By necessity, most businesses moved to a hybrid or fully remote work model in the pandemic, which brought about many challenges. However, remote work is here to stay.
The pandemic has radically changed the way we work in nearly every industry. For starters, we’ve all shifted to remote work. But what about after the pandemic? Researchers and reporters, like Jon Reed, seem to agree that “remote work is here to stay,” whether by employers’ mandates or employees’ personal choices. Work life as we used to know it will never be the same as it was before. We know one thing we can expect to stay consistent is change, and it’s impossible to determine all the twists and turns work life can throw at us. Luckily, we are able to adapt quickly to remote work trends.
Remote work is the practice of employees doing their jobs from a location (home or third workspace) other than an office operated by an employer. It allows people to work from home and alleviates the need to commute. You may have heard it referred to as “telecommuting.” There are two main ways to work remotely: hybrid or fully remote.
Many businesses are adopting the hybrid work model that enables employees to combine the structure of a traditional office with the flexibility of remote working. Per The Enterprisers Project, this model encourages:
Remote work also improves diversity and inclusion primarily for people with physical disabilities, people with housing limitations and people with family care responsibilities, most of whom are women. The hybrid work system takes into account both the employee’s responsibilities at home as well as the employer’s staggered work schedules and socially distanced offices. In a national panel survey conducted by the Harvard Business Review, nearly 20% of working parents had to leave work or reduce their work hours due to lack of childcare. With a hybrid work environment, working parents can benefit from increased flexibility in the workplace.
Not only can employees benefit from this work model, employers can too. It’s clear from an economic standpoint that the fewer people there are in the office means less demand for deskspace, reducing the need for expensive offices.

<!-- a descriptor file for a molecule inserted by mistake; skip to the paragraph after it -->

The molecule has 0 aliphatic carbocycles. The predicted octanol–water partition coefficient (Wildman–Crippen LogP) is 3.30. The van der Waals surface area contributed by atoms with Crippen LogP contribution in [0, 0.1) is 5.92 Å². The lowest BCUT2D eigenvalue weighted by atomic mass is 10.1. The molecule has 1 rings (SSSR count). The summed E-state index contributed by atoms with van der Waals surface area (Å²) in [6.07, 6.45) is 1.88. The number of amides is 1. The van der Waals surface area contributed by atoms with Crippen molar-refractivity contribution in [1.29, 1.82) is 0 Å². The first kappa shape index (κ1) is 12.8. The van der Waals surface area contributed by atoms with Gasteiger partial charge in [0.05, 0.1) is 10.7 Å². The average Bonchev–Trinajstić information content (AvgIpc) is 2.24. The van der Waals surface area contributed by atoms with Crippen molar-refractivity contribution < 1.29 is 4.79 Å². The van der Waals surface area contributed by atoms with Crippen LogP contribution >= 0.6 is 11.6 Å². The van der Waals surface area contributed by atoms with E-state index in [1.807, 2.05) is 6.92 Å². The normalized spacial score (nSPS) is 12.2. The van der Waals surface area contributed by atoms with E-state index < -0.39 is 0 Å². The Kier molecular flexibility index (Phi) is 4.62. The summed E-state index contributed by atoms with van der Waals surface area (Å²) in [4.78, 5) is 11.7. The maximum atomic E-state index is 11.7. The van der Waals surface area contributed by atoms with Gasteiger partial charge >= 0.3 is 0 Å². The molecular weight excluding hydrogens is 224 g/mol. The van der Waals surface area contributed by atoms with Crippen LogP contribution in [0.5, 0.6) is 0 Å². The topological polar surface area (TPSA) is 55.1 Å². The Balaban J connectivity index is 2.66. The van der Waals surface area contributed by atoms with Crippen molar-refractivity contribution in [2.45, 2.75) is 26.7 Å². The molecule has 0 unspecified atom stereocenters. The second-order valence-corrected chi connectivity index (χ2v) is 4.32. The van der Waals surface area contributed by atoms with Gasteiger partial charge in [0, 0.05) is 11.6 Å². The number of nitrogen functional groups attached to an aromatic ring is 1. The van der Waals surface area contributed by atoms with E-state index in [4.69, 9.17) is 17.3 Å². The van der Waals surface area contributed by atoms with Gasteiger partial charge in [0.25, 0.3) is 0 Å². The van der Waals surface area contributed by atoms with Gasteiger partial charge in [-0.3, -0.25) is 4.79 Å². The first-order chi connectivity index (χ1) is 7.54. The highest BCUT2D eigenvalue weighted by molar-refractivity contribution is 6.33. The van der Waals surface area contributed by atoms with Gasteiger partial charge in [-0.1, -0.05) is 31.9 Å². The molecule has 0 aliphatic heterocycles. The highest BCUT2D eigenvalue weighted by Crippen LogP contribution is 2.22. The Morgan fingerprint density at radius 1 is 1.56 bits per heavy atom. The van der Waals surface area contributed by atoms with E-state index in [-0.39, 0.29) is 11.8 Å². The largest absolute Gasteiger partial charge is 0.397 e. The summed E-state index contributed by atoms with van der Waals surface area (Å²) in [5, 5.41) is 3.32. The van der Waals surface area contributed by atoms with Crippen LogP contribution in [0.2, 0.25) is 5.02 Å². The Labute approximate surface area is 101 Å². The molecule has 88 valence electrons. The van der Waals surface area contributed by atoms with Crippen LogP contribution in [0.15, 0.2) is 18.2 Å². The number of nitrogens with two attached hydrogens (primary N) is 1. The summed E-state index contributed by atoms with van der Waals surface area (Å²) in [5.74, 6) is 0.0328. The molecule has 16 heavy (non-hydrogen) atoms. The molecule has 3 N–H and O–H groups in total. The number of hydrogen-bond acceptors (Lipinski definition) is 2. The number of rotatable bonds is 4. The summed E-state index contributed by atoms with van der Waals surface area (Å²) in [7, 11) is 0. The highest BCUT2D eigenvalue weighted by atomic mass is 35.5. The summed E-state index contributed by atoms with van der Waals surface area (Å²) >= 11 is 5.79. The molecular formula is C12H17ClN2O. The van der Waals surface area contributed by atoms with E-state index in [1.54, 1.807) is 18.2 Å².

The fully remote work system allows employees to work from anywhere that’s not based out of a central location. This means that no employee attends an in-person office. Businesses that are adopting the fully remote work model include Google, Microsoft, Twitter, Dropbox, Slack and REI. This model allows companies to:
For businesses, the most compelling argument for fully remote teams is the lowered costs. According to Bloomberg, Google has saved more than $1 billion by implementing a fully remote work model. The same cost savings could be applied to small businesses who have the capacity to work remotely.
Yes, work-from-home sounds great, but there are some challenges that employees and employers have to overcome in both hybrid and full remote work models. Since the pandemic, organizations had to quickly create remote work policies in order to ensure security and stability. While there are many challenges that may arise, there are plenty of creative solutions that can keep your organization running smoothly.
Being geographically dispersed can be challenging when one team member is just starting their day while another is logging off. Ensuring effective remote collaboration is extremely important in the work-from-home world. A great way to combat this is to use project management software to plan projects and streamline tasks ahead of time.
Studies show that, in the pandemic, managers have put more emphasis on work output than on work hours. This has put more stress on many employees and created problems for how employers manage their teams. However, companies can maximize employee efficiency and oversee their team with the help of task management tools such as Brightpod, which we use here at Elevate My Brand. Businesses are also adopting ongoing performance reviews so employees can share when their output versus their hours worked become unbalanced.
As remote work becomes a more significant part of work culture, cybersecurity has become a major cause of concern. Industries such as finance, energy and manufacturing are among those targeted most. The main concern is around the transfer of data from various servers and devices, some more secure than others. To combat this, organizations need to think more strategically about cybersecurity investments to best protect workers, data and equipment.
We could spend all day speculating what the future workplace will look like, but studying the trends from the past year gives us a good idea of what we can expect. It’s clear that the flexibility remote work offers employees has left a lasting impression on whether or not workers would like to return to the good ol’ office. According to Forbes, 58% of employees want remote work post-pandemic and would absolutely look for a new job if they weren’t allowed to continue working remotely. The current state of remote work is forcing companies to rethink traditional work styles.
The future of remote work will require many changes, including increased project management software and freeing the office space. Only time will tell whether or not working from home will continue to grow!
Shirley Chui, Account Manager
Elevate My Brand